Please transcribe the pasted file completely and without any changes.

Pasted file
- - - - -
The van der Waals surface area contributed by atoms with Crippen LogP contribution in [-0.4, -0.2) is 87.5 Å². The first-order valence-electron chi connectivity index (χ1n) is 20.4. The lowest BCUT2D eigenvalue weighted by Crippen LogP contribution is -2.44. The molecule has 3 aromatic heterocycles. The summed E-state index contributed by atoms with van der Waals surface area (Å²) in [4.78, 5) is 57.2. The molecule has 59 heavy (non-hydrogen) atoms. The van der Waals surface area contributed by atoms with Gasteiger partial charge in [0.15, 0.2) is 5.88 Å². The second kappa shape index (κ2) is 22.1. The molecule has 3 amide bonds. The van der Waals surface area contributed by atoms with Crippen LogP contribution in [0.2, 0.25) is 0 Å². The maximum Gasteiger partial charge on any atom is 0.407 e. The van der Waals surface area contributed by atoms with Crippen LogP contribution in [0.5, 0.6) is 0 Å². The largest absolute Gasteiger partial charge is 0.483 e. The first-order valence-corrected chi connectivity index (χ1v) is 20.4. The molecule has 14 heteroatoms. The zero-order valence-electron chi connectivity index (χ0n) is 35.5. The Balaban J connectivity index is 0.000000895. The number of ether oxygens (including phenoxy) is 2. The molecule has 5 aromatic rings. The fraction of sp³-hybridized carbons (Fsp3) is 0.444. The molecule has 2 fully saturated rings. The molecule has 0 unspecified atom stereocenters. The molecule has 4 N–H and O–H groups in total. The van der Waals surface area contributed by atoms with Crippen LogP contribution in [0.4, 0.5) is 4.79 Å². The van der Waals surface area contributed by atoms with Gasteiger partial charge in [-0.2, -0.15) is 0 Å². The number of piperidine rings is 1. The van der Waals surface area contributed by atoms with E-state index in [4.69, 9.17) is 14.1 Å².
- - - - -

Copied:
The van der Waals surface area contributed by atoms with Crippen LogP contribution in [-0.4, -0.2) is 87.5 Å². The first-order valence-electron chi connectivity index (χ1n) is 20.4. The lowest BCUT2D eigenvalue weighted by Crippen LogP contribution is -2.44. The molecule has 3 aromatic heterocycles. The summed E-state index contributed by atoms with van der Waals surface area (Å²) in [4.78, 5) is 57.2. The molecule has 59 heavy (non-hydrogen) atoms. The van der Waals surface area contributed by atoms with Gasteiger partial charge in [0.15, 0.2) is 5.88 Å². The second kappa shape index (κ2) is 22.1. The molecule has 3 amide bonds. The van der Waals surface area contributed by atoms with Crippen LogP contribution in [0.2, 0.25) is 0 Å². The maximum Gasteiger partial charge on any atom is 0.407 e. The van der Waals surface area contributed by atoms with Crippen LogP contribution in [0.5, 0.6) is 0 Å². The largest absolute Gasteiger partial charge is 0.483 e. The first-order valence-corrected chi connectivity index (χ1v) is 20.4. The molecule has 14 heteroatoms. The zero-order valence-electron chi connectivity index (χ0n) is 35.5. The Balaban J connectivity index is 0.000000895. The number of ether oxygens (including phenoxy) is 2. The molecule has 5 aromatic rings. The fraction of sp³-hybridized carbons (Fsp3) is 0.444. The molecule has 2 fully saturated rings. The molecule has 0 unspecified atom stereocenters. The molecule has 4 N–H and O–H groups in total. The van der Waals surface area contributed by atoms with Crippen LogP contribution in [0.4, 0.5) is 4.79 Å². The van der Waals surface area contributed by atoms with Gasteiger partial charge in [-0.2, -0.15) is 0 Å². The number of piperidine rings is 1. The van der Waals surface area contributed by atoms with E-state index in [4.69, 9.17) is 14.1 Å².